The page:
The naked ascetics met and discussed the reason for their decline and the success of the Buddha. They blamed it on the psychic powers of the Elder Moggallāna, who visited heaven and hell, reporting on the results of good and evil deeds. They plotted to kill him, and having collected a thousand gold coins from their supporters, they hired a band of thugs to kill the elder. The thugs surrounded the elder’s dwelling, but he escaped through the keyhole and went his way. For three months they were unable to catch him, but seeing that his past kamma had to give its fruit, the elder made no more attempts to get away. The thugs caught him and tore him limb from limb, pulverising his bones into tiny pieces. However, the elder was not dead yet, and wished to pay his final respects to the Buddha, so he used his psychic powers to reassemble his body, and went to pay homage to the Buddha. After performing miracles, and preaching the Dhamma, he went to attain parinibbāna at the black rock.
When King Ajātasattu heard of the elder’s murder, he sent detectives to catch them. While drinking in a tavern, they argued about who had struck the elder. The detectives caught them, and brought them before the king. They confessed that the naked ascetics had hired them. They were arrested, and all were buried up to their necks. The ground was laid with straw and set on fire. Then the ground was ploughed up.
When the monks discussed the elder’s death, saying that he didn’t deserve to die like that, the Buddha came and told them the following story of the elder’s past life:
In the distant past he was a youth who looked after his blind and aged parents, doing all the household chores himself. They said to him, “Son, you are wearing yourself out. We will bring you a wife.” He said that he didn’t need a wife, but they made the suggestion repeatedly, and finally brought him a wife.
For only a few days she looked after his parents, but soon was unable to bear the sight of them. She complained that she was unable to stay in the house with them. He paid no attention to her, so she scattered dirt and rice gruel here and there, pretending that they had done it. Eventually, she succeeded in dividing him from his own parents.
He told his parents that he would take them to visit relatives, and drove them in a cart through the forest. In the middle of the forest, he pretended that they were being attacked by robbers, and beat his own parents to death.
Due to that heinous crime, he suffered in hell for many hundreds of thousands of years, and was beaten to death in a hundred successive lives. In his final existence as the Elder Moggallāna he was also beaten to death.
“Neither nakedness, matted locks, covering the body with mud,
fasting, lying on the ground, dusting with soil or ashes,
nor squatting on the heels, can purify a mortal who has not overcome doubt.”141
On the death of his wife, a certain householder of Sāvatthi went forth as a monk. He had a cell built for his own use, a fire-room, and a store-room, where he kept many requisites. He had food cooked to his own liking, and used many sets of robes. Other monks, seeing that he had so many requisites, reported this matter to the Buddha, who admonished him. He became angry and, discarding his upper robe, stood in only his lower robe. The Buddha pointed out the futility of outward austerities.
“Though gaily decked, if he lives in peace, (with passions) subdued,
(and senses) controlled, certain (of the four Paths), perfectly pure,
laying aside the rod towards living beings,
a priest is he, a recluse is he, a monk is he.”142
After suppressing a rebellion, the minister Santati was honoured by King Pasenadi and treated like royalty for seven days. While riding on the king’s elephant he saw the Buddha walking for alms, and bowed his head in respect. The Buddha smiled, and when Ānanda asked him why, he said that today Santati would attain Arahantship after hearing a verse of four stanzas, and would pass away while sitting cross-legged in the sky at a height of seven palm trees. The non-believers who heard this thought that the Buddha would be shown to have lied, while the believers marvelled at the supernatural powers of the Buddha, anticipating the predicted attainment of parinibbāna by Santati the minister.
Having sported in the water for the day, in the evening Santati took his seat in the theatre and straight away the dancing girl came to perform. Because she had fasted for seven days, she fell dead while performing. Overcome with grief, Santati went to the Buddha, who taught him the Dhamma.
“Let there be nothing behind you; leave the future to one side. Do not clutch at what is left in the middle; then you will become a wanderer at peace.” (Sn v 955)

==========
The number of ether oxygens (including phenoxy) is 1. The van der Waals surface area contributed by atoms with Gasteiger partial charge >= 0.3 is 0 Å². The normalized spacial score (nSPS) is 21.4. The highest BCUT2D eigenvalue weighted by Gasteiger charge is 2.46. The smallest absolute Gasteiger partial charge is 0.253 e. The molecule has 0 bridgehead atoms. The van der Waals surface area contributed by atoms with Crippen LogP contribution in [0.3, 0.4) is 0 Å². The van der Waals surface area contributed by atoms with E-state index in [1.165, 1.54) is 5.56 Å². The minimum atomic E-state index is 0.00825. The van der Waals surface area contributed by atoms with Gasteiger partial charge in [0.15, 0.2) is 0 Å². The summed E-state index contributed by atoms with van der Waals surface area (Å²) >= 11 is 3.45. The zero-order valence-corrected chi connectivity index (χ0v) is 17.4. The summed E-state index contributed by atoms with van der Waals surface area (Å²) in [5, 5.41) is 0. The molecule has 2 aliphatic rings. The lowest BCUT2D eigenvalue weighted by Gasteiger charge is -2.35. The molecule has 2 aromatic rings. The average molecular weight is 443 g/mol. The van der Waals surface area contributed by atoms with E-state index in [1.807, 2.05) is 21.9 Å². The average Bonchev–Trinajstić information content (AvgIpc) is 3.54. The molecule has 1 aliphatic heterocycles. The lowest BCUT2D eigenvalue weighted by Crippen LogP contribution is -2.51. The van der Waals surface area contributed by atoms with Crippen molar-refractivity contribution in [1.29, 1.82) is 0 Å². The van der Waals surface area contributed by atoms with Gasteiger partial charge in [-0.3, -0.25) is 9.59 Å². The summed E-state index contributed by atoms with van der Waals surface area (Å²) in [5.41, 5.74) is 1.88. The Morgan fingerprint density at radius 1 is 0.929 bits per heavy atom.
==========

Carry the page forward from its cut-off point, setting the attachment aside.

Santati attained Arahantship though finely dressed and adorned with jewels. After paying homage to the Teacher, sitting in the sky he related a story of his distant past, when ninety-one aeons ago he had gone about proclaiming the virtues of the Triple Gem. Then sitting cross-legged in the sky at a height of seven palm trees, he entered jhāna, meditating on the element of fire, and his body was spontaneously cremated. His relics floated down to earth like Jasmine flowers, and the Teacher caught them in a white cloth. He ordered a stūpa to be built over them.
The monks asked whether it was proper to call him a recluse or a priest. The Buddha, uttered the above verse, saying that it was proper to call his son either a recluse or a priest.
“(Rarely) is found in this world one who, restrained by modesty,
avoids reproach, as a thorough-bred horse (avoids) the whip.”143
“Like a thorough-bred horse touched by the whip, even so be strenuous and zealous.
By confidence, by virtue, effort, concentration, investigation of the Dhamma,
being endowed with knowledge and conduct, and constant mindfulness,
get rid of this great suffering.”144
One day, the Elder Ānanda saw a poor youth, whose only possessions were his loin cloth and a pot. He asked him whether life might not be better as a monk. The youth asked who would ordain him, and the elder agreed to do so. The youth hung his loin cloth and pot on the branch of a tree and became a monk. It was not long before he became fat and discontented with the monk’s life. Then he went to the tree where he had hung his loincloth and pot, and admonished himself for being so stupid for wanting to go begging in just a loin-cloth. He was content for a while, then again became discontent, so again he went to the tree. The third time this happened, some monks asked him where he was going. He replied that he was going to see his teacher. This time he gained Arahantship.
When the monks asked him why he didn’t go to see his teacher any longer he replied that formerly he was attached to the world, so he went to his teacher, but now that he had cut off attachment to the world, he no longer need to go.
The monks reported what he had said to the Buddha, who confirmed that it was true, and uttered the above verse.
“Irrigators lead the waters. Fletchers bend the shafts.
Carpenters bend the wood. The virtuous control themselves.”145
While she was expecting, his mother offered choice almsfood to five hundred monks with the Elder Sāriputta. She named him Bliss (sukha) because ever since his conception no one in her house had felt any pain. At the age of seven he wished to become a monk, so his mother asked the elder to ordain him. While going for alms he noticed irrigators, fletchers, and carpenters controlling inanimate things.¹ He thought, “Why should I not control my mind?” He turned back from almsround, meditated strenuously, and attained Arahantship. The Buddha commented on the benefits of self-control.